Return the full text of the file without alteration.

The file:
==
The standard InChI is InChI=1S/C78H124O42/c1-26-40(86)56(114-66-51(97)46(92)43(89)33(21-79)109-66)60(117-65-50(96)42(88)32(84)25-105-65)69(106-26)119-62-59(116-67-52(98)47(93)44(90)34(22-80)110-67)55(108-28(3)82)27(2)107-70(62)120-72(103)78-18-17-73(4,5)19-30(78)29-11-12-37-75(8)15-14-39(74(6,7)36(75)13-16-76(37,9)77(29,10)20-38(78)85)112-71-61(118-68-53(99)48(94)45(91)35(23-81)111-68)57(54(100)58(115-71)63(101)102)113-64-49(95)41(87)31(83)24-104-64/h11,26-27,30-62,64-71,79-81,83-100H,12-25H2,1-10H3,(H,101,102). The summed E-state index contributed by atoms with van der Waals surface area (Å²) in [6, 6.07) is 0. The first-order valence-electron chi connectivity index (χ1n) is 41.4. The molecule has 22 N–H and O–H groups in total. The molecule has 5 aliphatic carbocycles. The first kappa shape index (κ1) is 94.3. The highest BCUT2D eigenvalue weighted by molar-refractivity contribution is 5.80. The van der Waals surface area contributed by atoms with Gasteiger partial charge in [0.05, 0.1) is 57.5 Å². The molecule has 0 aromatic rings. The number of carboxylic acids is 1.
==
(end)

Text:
The standard InChI is InChI=1S/C78H124O42/c1-26-40(86)56(114-66-51(97)46(92)43(89)33(21-79)109-66)60(117-65-50(96)42(88)32(84)25-105-65)69(106-26)119-62-59(116-67-52(98)47(93)44(90)34(22-80)110-67)55(108-28(3)82)27(2)107-70(62)120-72(103)78-18-17-73(4,5)19-30(78)29-11-12-37-75(8)15-14-39(74(6,7)36(75)13-16-76(37,9)77(29,10)20-38(78)85)112-71-61(118-68-53(99)48(94)45(91)35(23-81)111-68)57(54(100)58(115-71)63(101)102)113-64-49(95)41(87)31(83)24-104-64/h11,26-27,30-62,64-71,79-81,83-100H,12-25H2,1-10H3,(H,101,102). The summed E-state index contributed by atoms with van der Waals surface area (Å²) in [6, 6.07) is 0. The first-order valence-electron chi connectivity index (χ1n) is 41.4. The molecule has 22 N–H and O–H groups in total. The molecule has 5 aliphatic carbocycles. The first kappa shape index (κ1) is 94.3. The highest BCUT2D eigenvalue weighted by molar-refractivity contribution is 5.80. The van der Waals surface area contributed by atoms with Gasteiger partial charge in [0.05, 0.1) is 57.5 Å². The molecule has 0 aromatic rings. The number of carboxylic acids is 1.